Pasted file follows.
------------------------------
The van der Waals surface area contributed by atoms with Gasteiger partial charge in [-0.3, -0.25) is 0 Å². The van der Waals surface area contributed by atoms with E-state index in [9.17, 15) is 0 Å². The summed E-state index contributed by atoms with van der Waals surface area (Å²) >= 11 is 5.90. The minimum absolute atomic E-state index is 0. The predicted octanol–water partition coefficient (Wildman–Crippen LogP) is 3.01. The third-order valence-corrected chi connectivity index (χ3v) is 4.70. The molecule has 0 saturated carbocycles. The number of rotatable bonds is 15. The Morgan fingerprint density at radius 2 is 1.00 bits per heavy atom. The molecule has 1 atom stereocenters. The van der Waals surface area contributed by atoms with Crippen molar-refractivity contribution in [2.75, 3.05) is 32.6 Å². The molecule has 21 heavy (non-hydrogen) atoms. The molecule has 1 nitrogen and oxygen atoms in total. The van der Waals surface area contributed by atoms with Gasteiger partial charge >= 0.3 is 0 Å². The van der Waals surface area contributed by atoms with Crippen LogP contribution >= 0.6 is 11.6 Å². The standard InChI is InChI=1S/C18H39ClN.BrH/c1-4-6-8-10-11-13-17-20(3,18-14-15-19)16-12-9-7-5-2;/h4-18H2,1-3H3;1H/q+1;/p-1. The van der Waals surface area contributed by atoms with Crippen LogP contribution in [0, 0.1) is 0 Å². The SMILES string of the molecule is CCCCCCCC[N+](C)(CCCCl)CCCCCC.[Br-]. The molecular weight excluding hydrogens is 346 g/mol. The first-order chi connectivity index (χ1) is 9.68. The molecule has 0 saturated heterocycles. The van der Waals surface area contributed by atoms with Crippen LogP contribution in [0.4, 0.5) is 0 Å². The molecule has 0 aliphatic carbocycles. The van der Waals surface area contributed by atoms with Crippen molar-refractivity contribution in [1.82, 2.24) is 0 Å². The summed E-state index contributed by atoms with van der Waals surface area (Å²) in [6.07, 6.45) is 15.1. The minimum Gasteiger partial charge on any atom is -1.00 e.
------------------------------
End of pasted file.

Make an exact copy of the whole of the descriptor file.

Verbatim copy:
The van der Waals surface area contributed by atoms with Gasteiger partial charge in [-0.3, -0.25) is 0 Å². The van der Waals surface area contributed by atoms with E-state index in [9.17, 15) is 0 Å². The summed E-state index contributed by atoms with van der Waals surface area (Å²) >= 11 is 5.90. The minimum absolute atomic E-state index is 0. The predicted octanol–water partition coefficient (Wildman–Crippen LogP) is 3.01. The third-order valence-corrected chi connectivity index (χ3v) is 4.70. The molecule has 0 saturated carbocycles. The number of rotatable bonds is 15. The Morgan fingerprint density at radius 2 is 1.00 bits per heavy atom. The molecule has 1 atom stereocenters. The van der Waals surface area contributed by atoms with Crippen molar-refractivity contribution in [2.75, 3.05) is 32.6 Å². The molecule has 21 heavy (non-hydrogen) atoms. The molecule has 1 nitrogen and oxygen atoms in total. The van der Waals surface area contributed by atoms with Gasteiger partial charge >= 0.3 is 0 Å². The van der Waals surface area contributed by atoms with Crippen LogP contribution >= 0.6 is 11.6 Å². The standard InChI is InChI=1S/C18H39ClN.BrH/c1-4-6-8-10-11-13-17-20(3,18-14-15-19)16-12-9-7-5-2;/h4-18H2,1-3H3;1H/q+1;/p-1. The van der Waals surface area contributed by atoms with Crippen LogP contribution in [0, 0.1) is 0 Å². The SMILES string of the molecule is CCCCCCCC[N+](C)(CCCCl)CCCCCC.[Br-]. The molecular weight excluding hydrogens is 346 g/mol. The first-order chi connectivity index (χ1) is 9.68. The molecule has 0 saturated heterocycles. The van der Waals surface area contributed by atoms with Crippen LogP contribution in [0.4, 0.5) is 0 Å². The molecule has 0 aliphatic carbocycles. The van der Waals surface area contributed by atoms with Crippen molar-refractivity contribution in [1.82, 2.24) is 0 Å². The summed E-state index contributed by atoms with van der Waals surface area (Å²) in [6.07, 6.45) is 15.1. The minimum Gasteiger partial charge on any atom is -1.00 e.